Real Estate

Dressing up for the holidays

Preparing one's home can be as simple as a seasonal wardrobe change

Small changes can make a huge difference when creating a warm, welcoming look in the pre-holiday season.

So say local interior designers, who agree that a little paint can go a long way in freshening up a home.

But, before one starts, it's always a good idea to clear away the clutter, junk mail and odd paperwork, Mary Pat Killoran-Rondthaler, of Feathered Nest Design, Redwood City, said. Then she'd create a welcoming entry, beginning with a fresh sweep, a new mat and a basket filled with logs, pinecones and oranges.

"I will use three or five pots spray-painted, with greenery added," she said.

Next she suggests a front hallway bench, along with a low basket, to help guests shed shoes.

Jeanette Loretz, of J L Designs & Interiors, Los Altos, and president-elect of the American Society of Interior Designers (ASID) for 2011, favors a quick coat of paint: "It's fast and it makes a dramatic difference."

Warmer shades -- say, red and orange for autumn -- can be introduced by painting one wall of the living or dining room, then complementing the tone with a runner and napkins of the same color, suggested Deborah Marks, Los Altos interior designer. Or, switch the drapery tiebacks, or even the soup plates, to match.

Accessories could include a tall floor vase with sunflowers or autumn leaves, colorful candles on the mantelpiece or even an interesting art book with photographs of fall trees on the coffee table, she added.

Warmer tones can be used in kitchens and bathrooms as well, with bathroom towels or floor rugs changed.

"A nice flower arrangement with orange and reds would be welcome," Marks said.

Another paint option is to use tape to mark off a geometric design on the wall, making a trellis design or mimicking a chair rail or molding, suggested Brooke Grafstrom, By the Bay Design, Menlo Park.

"After that it's light fixtures. That seems to date a house," Loretz said. She points to polished brass fixtures, suggesting a trip to the lighting store to find something more current.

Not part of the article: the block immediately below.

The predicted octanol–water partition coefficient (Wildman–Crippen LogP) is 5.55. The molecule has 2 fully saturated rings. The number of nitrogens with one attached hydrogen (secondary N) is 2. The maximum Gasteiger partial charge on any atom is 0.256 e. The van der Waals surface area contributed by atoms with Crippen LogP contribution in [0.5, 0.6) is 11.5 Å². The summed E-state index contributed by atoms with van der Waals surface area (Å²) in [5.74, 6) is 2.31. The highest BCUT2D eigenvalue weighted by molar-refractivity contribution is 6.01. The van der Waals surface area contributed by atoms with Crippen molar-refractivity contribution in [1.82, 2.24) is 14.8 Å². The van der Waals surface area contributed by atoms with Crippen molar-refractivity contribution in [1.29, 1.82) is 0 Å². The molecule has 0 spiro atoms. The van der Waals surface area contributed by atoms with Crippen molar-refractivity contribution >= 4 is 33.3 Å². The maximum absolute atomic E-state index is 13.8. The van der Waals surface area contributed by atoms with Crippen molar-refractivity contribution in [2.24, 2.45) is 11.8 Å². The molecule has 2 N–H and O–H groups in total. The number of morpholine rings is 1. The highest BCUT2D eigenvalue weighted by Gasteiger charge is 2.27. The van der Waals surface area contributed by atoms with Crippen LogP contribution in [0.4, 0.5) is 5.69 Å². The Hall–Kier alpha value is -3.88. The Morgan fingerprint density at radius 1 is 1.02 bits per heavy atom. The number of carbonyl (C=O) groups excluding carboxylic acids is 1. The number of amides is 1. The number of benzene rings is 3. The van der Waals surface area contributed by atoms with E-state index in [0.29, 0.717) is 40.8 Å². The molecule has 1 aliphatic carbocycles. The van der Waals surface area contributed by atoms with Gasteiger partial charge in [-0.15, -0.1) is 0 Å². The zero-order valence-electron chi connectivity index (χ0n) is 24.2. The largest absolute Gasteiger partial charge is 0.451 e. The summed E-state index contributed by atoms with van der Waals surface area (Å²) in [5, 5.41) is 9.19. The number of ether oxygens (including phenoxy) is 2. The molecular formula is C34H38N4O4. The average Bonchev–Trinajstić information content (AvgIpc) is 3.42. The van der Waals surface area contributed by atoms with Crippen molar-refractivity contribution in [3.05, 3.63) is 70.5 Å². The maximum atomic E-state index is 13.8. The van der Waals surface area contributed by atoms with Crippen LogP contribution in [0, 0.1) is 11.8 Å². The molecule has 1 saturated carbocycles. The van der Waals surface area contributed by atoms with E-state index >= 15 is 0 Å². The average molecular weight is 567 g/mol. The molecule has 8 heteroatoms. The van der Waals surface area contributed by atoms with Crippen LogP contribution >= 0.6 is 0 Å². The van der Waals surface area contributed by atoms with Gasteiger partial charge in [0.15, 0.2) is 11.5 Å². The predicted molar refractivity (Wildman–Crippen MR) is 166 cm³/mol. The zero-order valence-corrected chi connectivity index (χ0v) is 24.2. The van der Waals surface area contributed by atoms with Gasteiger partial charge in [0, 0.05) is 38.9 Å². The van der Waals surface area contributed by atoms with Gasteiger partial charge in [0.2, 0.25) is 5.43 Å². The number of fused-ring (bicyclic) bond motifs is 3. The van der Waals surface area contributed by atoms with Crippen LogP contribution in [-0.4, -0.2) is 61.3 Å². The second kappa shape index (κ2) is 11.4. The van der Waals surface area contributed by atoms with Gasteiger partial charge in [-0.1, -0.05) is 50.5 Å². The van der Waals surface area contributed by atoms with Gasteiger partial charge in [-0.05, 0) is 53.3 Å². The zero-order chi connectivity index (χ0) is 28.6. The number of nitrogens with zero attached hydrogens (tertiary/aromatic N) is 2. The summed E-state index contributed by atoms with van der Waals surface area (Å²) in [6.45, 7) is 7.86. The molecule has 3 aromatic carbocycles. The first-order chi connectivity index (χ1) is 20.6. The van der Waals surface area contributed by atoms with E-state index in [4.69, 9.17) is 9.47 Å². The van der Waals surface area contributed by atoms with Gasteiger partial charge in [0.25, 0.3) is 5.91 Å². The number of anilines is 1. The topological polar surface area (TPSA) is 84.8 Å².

Top a lamp with a plaid shade for the holidays, Grafstrom said, or trim an existing shade with pompoms or feathers.

Changing the bedspread or coverlet in a bedroom "can make a huge change," Loretz said, with many taking their design cues from luxury hotels. "They say not to have a ton of pillows, but I like a few. You can change those out, and on your sofas as well, to have a splash of color."

Both Loretz and Killoran-Rondthaler favor color changes and are willing to work with clients to find the right mix.

"I like to do a creative palette, and decorate with accessories around the colors, and stay with the palette -- for example, turquoise and white for Christmas or purple and orange for Thanksgiving," Killoran-Rondthaler said.

Marks notes that purple or plum add richness. "If your existing color scheme allows adding this color, it can look very striking and warm."

Loretz reminds that while a "real clean look seems to be in, it all depends on the style of the home.

"If you have a country feel for the rest of the time, you would want to keep the motif the same. Pick a print that matches the motif of the house."

Switching seasonal accessories -- such as introducing ceramic pumpkins in October -- can perk up décor, suggests Loretz. Killoran-Rondthaler would add twinkle and glitz with inexpensive votive candles in low glass holders where guests can see over them at the table.

Changing fabrics, from cotton to more textured velvets and chenilles, for example, can make a home cozier for winter.

And an area rug can both brighten up a space and disguise a worn-out spot. Even a new top treatment can improve a bare window, Loretz said, noting that changing kitchen hardware can dress up that room. Just make sure you find replacements with the same drilled-hole requirements.

To get ready for a flurry of guests, Killoran-Rondthaler suggests cleaning the refrigerator and replacing the baking soda. Then stock up on nice teas and sparkling water. Inventory your glassware and replace any broken ones. Consider renting or borrowing a long table for a large dinner.

Dressing up the family photos is another way to warm up décor for fall. Palo Alto designer Ruth Soforenko suggests enlarging family snapshots and displaying them on a table skirted for the occasion.

Marks takes it a step farther: "Pictures on the wall could be exchanged for others with a theme and colors matching the season. Or one could merely replace the frames in a warmer tone, for example, gold."

None of the designers' suggestions cost an arm and a leg. Killoran-Rondthaler finds many fun accessories at IKEA, Crate and Barrel, Pottery Barn and Target, she said.

And most designers will consult on projects by the hour, keeping a budget in mind.

A final thought from Killoran-Rondthaler: "Having upholstery cleaned helps to make a room shine."


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